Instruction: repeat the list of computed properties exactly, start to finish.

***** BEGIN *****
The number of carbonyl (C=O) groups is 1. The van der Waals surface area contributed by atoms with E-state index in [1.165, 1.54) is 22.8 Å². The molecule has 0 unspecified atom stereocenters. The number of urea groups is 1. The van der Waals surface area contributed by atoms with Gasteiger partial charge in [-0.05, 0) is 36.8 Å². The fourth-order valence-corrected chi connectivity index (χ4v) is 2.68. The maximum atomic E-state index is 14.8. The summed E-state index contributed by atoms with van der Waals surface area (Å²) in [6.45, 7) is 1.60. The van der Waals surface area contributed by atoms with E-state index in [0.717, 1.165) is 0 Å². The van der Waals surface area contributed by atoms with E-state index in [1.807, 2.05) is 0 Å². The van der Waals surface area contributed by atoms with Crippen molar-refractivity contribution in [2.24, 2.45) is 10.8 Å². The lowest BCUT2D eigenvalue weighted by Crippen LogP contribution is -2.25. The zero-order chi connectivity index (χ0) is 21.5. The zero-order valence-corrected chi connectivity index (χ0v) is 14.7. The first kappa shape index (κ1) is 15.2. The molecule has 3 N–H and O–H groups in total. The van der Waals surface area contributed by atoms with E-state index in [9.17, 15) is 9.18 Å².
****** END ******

The number of carbonyl (C=O) groups is 1. The van der Waals surface area contributed by atoms with E-state index in [1.165, 1.54) is 22.8 Å². The molecule has 0 unspecified atom stereocenters. The number of urea groups is 1. The van der Waals surface area contributed by atoms with Gasteiger partial charge in [-0.05, 0) is 36.8 Å². The fourth-order valence-corrected chi connectivity index (χ4v) is 2.68. The maximum atomic E-state index is 14.8. The summed E-state index contributed by atoms with van der Waals surface area (Å²) in [6.45, 7) is 1.60. The van der Waals surface area contributed by atoms with E-state index in [0.717, 1.165) is 0 Å². The van der Waals surface area contributed by atoms with E-state index in [1.807, 2.05) is 0 Å². The van der Waals surface area contributed by atoms with Crippen molar-refractivity contribution in [2.24, 2.45) is 10.8 Å². The lowest BCUT2D eigenvalue weighted by Crippen LogP contribution is -2.25. The zero-order chi connectivity index (χ0) is 21.5. The zero-order valence-corrected chi connectivity index (χ0v) is 14.7. The first kappa shape index (κ1) is 15.2. The molecule has 3 N–H and O–H groups in total. The van der Waals surface area contributed by atoms with E-state index in [9.17, 15) is 9.18 Å².